Reciprocal inhibition relies on a different mechanism, but like Post-Isometric Relaxation also aims to lengthen a hypertonic muscle and relieve restriction. This technique requires the relay of sensory information gathered by muscle spindles and functions to inhibit or relax antagonistic muscle groups during sustained contraction of a given muscle.[5] Group Ia sensory afferent nerve fibers are activated by shortening of the muscle spindle synapse with inhibitory interneurons in the spinal cord.[6] An example of this is the relaxation of elbow extensors for flexion of the elbow joint. Therefore, the reciprocal inhibition reflex arc provides relaxation of the agonist muscle group causing somatic dysfunction. An indirect method for reciprocal inhibition can also be performed but will not be a topic of discussion here.

Indications

Muscle Energy Technique is indicated for the treatment of somatic dysfunction in the thoracic spine resulting in, but not limited to:

  • Back pain[7]
  • Decreased range of motion[8]
  • Respiratory dysfunction

Contraindications

MET is contraindicated in patients who may not tolerate the added exertion or be able to actively participate in the treatment, such as critically ill, post-surgical patients, and those at an increased risk of bleeding. Patients with impaired integrity of bones, joints, and/or tendons should be considered as a relative contraindication to MET. 

Equipment

Muscle Energy Technique (MET) is a hands-on osteopathic manipulative treatment that requires a stable, firm surface, preferably an adjustable-height, cushioned table for optimal treatment positioning and patient and physician comfort.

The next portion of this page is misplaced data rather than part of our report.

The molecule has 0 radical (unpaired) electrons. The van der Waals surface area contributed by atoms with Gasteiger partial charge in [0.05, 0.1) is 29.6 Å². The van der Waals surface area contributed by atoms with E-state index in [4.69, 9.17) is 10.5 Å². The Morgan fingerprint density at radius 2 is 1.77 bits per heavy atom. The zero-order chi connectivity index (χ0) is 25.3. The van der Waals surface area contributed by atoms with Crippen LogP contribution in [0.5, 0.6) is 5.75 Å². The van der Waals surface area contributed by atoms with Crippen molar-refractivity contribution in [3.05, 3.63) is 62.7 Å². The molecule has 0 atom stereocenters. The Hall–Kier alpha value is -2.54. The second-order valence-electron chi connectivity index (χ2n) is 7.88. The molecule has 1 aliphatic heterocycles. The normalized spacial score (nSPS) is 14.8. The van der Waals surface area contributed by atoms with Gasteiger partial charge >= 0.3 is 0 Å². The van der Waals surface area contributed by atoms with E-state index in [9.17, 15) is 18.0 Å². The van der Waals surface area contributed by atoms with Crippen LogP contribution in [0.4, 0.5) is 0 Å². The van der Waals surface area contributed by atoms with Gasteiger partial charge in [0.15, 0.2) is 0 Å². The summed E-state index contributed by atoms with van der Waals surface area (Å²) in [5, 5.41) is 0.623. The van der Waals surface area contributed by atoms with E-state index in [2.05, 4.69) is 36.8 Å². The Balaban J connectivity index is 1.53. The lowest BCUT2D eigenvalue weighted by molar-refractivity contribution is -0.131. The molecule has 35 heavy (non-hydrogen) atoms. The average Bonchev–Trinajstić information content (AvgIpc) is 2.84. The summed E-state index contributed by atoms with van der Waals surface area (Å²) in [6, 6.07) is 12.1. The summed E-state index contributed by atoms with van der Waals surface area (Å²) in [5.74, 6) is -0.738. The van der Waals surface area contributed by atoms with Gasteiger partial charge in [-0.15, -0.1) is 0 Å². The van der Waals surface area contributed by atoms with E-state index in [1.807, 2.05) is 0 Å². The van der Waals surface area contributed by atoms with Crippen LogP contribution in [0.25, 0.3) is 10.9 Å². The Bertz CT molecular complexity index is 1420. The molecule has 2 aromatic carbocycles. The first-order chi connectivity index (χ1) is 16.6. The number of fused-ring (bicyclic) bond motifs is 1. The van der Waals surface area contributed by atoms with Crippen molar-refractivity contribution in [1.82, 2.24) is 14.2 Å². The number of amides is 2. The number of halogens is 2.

Personnel

  • A qualified provider trained in Muscle Energy Techniques

Preparation

Informed patient consent is necessary for any procedure, including OMT, after a discussion of the risks, benefits, and alternative treatment options. 

Before touching the patient, the provider should consider explaining what he/she will be doing. 

Treatment will begin following a static and dynamic evaluation of the segments of the thoracic spine.

If there are significant muscle texture changes, physicians may choose to use soft tissue techniques prior to initiating direct techniques such as MET.[9]

Technique

When treating the thoracic spine with MET, the targetted segment of the spine must be localized and isolated. In the upper thoracic spine (T1-T4), it is common to use the head and neck as a lever. The lower thoracic spine segments (T5-T12) can be localized by manipulating the position of the patient's trunk. Localizing the dysfunctional segment involves monitoring the posterior transverse process for motion throughout the treatment through palpation. The following two treatment techniques will begin by engaging the restrictive barrier or, put another way, moving the patient in opposite directions to those of the somatic dysfunction of the targeted vertebral segment.

Post-Isometric Relaxation Muscle Energy

Example Osteopathic Diagnosis: T3 F RS Right